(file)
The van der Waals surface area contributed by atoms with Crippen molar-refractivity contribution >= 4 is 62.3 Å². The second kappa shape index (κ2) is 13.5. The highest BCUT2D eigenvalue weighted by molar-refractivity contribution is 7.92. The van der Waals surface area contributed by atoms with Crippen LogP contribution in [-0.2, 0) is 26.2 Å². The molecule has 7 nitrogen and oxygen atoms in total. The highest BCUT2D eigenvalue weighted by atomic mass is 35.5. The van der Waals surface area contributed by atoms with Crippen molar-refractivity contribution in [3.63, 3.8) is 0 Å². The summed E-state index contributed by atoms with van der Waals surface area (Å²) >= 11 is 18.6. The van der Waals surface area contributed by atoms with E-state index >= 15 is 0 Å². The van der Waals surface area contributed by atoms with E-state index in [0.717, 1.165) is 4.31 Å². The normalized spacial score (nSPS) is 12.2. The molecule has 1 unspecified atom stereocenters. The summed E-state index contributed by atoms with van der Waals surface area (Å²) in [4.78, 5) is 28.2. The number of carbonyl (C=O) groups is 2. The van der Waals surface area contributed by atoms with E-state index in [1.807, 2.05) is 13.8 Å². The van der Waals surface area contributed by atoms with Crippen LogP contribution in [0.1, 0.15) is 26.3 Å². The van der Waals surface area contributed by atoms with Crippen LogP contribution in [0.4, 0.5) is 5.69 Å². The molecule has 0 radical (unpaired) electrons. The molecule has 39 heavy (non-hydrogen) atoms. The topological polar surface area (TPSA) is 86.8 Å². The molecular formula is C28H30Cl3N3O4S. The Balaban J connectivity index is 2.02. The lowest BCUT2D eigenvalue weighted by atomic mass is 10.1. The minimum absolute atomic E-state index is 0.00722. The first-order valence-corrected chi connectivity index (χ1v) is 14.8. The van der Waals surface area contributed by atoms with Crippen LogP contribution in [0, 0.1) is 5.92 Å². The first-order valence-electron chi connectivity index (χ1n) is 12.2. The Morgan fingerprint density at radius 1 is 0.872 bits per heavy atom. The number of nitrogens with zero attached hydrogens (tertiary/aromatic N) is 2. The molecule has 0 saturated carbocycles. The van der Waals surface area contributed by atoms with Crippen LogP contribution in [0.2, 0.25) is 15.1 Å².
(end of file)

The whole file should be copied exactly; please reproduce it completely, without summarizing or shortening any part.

The van der Waals surface area contributed by atoms with Crippen molar-refractivity contribution >= 4 is 62.3 Å². The second kappa shape index (κ2) is 13.5. The highest BCUT2D eigenvalue weighted by molar-refractivity contribution is 7.92. The van der Waals surface area contributed by atoms with Crippen LogP contribution in [-0.2, 0) is 26.2 Å². The molecule has 7 nitrogen and oxygen atoms in total. The highest BCUT2D eigenvalue weighted by atomic mass is 35.5. The van der Waals surface area contributed by atoms with Crippen molar-refractivity contribution in [3.63, 3.8) is 0 Å². The summed E-state index contributed by atoms with van der Waals surface area (Å²) >= 11 is 18.6. The van der Waals surface area contributed by atoms with E-state index >= 15 is 0 Å². The van der Waals surface area contributed by atoms with E-state index in [0.717, 1.165) is 4.31 Å². The normalized spacial score (nSPS) is 12.2. The molecule has 1 unspecified atom stereocenters. The summed E-state index contributed by atoms with van der Waals surface area (Å²) in [4.78, 5) is 28.2. The number of carbonyl (C=O) groups is 2. The van der Waals surface area contributed by atoms with E-state index in [1.807, 2.05) is 13.8 Å². The van der Waals surface area contributed by atoms with Crippen LogP contribution in [0.1, 0.15) is 26.3 Å². The van der Waals surface area contributed by atoms with Crippen LogP contribution in [0.4, 0.5) is 5.69 Å². The molecule has 0 radical (unpaired) electrons. The molecule has 39 heavy (non-hydrogen) atoms. The topological polar surface area (TPSA) is 86.8 Å². The molecular formula is C28H30Cl3N3O4S. The Balaban J connectivity index is 2.02. The lowest BCUT2D eigenvalue weighted by atomic mass is 10.1. The minimum absolute atomic E-state index is 0.00722. The first-order valence-corrected chi connectivity index (χ1v) is 14.8. The van der Waals surface area contributed by atoms with Crippen LogP contribution in [0, 0.1) is 5.92 Å². The first-order valence-electron chi connectivity index (χ1n) is 12.2. The Morgan fingerprint density at radius 1 is 0.872 bits per heavy atom. The number of nitrogens with zero attached hydrogens (tertiary/aromatic N) is 2. The molecule has 0 saturated carbocycles. The van der Waals surface area contributed by atoms with Crippen LogP contribution in [0.2, 0.25) is 15.1 Å².